My other conflicted line of thinking:

The Trial should be a hook that's a lot like what publishers put in larger, colored type at the top of the back of a paperback novel:

"Two co-eds and a sex education professor! When the jungle embraces you there just might not be a chance for romance."

"Lost but not forgotten...when you've lost a loved one, maybe the only thing worse than not knowing what happened is knowing."

And then the game would rely on the Annotations and the dice mechanics to deliver protagonism.


We discussed it a lot on Monday before character creation, and ended up with the players creating what I think are fantastic Trials. They're a little bit Situation and a little bit Premise. But it was real work, like rewiring your brain by hand almost, and the side-effect, as Ron has described, is that there's no real integration of Premise across them. We'll see if that's frustratingly chaotic in play. There was some discussion among a couple of the players about integrating their Trials, essentially starting from the same Trial and just annotating them differently. And that, the idea of the player group writing a Trial collectively, along with the entropy mechanics, is cool stuff I'm strongly considering for the future of The World, the Flesh, and the Devil. But currently, the game might be the most pervy Narrativist system in the whole Forge library. It might be too pervy for me.

Paul
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My Life with Master knows codependence.
And if you're doing anything with your Acts of Evil ashcan license, of course I'm curious and would love to hear about your plans
lumpley
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« Reply #7 on: May 29, 2002, 10:44:23 AM »

Hey!  How come you didn't just all informally decide on a premise while you were chatting, like 'is friendship worth the danger?' or 'does wilderness have inalienable rights?' and write your trials to that premise?  You can have a sole premise and still have all the players write their own Trials.

When my crew played the World, the Flesh, and the Devil, we tried once with me writing a Trial and the other players Annotating it, and it was dull.  We never played those characters.  The second time, we all wrote our own Trials, and it was way cool.  Particularly, tossing ideas around about what would make an interesting premise, agreeing to one, and then seeing it reflected in everybody's (otherwise rather disparate) Trials and Annotations.

Seems to me that it should work like this: the one-sheet sets up meaty (as you say) proto-conflicts, which suggest likely premises.  The group chats about the proto-conflicts until premises start to gel, then chooses one they like.  (It takes maybe ten minutes, in my albeit limited experience.)  Everybody writes a Trial that points to that premise, and away you go.

Or am I drifting your game?

Either way I'd rather you add a formal make-a-premise stage than take away player-written Trials.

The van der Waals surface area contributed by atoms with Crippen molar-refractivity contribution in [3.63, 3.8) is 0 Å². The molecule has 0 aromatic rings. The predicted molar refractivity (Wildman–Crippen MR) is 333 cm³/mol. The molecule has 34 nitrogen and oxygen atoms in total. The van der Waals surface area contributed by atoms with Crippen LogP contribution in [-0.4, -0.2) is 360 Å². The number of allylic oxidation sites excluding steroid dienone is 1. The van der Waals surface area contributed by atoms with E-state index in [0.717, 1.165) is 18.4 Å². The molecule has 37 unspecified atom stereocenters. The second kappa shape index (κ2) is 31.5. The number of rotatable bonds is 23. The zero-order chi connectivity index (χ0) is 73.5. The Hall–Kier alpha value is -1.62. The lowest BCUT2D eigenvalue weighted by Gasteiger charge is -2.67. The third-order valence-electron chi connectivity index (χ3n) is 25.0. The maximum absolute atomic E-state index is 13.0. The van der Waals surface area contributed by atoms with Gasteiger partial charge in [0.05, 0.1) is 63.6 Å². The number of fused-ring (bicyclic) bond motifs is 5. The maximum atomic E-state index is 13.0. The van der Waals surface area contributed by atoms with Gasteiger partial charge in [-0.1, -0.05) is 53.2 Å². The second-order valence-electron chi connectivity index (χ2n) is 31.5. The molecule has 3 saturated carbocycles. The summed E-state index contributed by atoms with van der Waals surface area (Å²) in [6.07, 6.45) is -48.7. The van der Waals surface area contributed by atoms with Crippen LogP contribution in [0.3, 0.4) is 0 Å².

-Vincent
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Paul Czege
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« Reply #8 on: May 29, 2002, 10:46:21 AM »

Hey Vincent,

Or am I drifting your game?

No. That's exactly what I'm leaning toward for the future.

Paul
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My Life with Master knows codependence.
And if you're doing anything with your Acts of Evil ashcan license, of course I'm curious and would love to hear about your plans
Jared A. Sorensen
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« Reply #9 on: May 29, 2002, 10:52:18 AM »

Quote from: Paul Czege
For quite some time, inspired by the fiction of Thomas Pynchon, J.G. Ballard, and others


Definitely has a Ballard feel...kinda like Vermillion Sands (which was part of the inspiration for idoru). I would totally play/buy this game, man.
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Paul Czege
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« Reply #10 on: May 29, 2002, 11:04:16 AM »

Hey Jared,

I'm glad you like it. Honestly, inventing the setting and the conflict was an amazingly difficult creative effort for me. It was all I could do to avoid simming out the setting, using pseudoscience to explain how the valley could have been created so quickly, writing out a timeline, etc. I kept telling myself, "Jared's cars are intelligent in OctaNe, and he doesn't explain how or why. It's not important." So the one-sheet you're seeing is actually my third draft, with all the sim removed. And I'm glad I was persistent, because I'm pretty darn happy with how it came together.

Paul
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My Life with Master knows codependence.
And if you're doing anything with your Acts of Evil ashcan license, of course I'm curious and would love to hear about your plans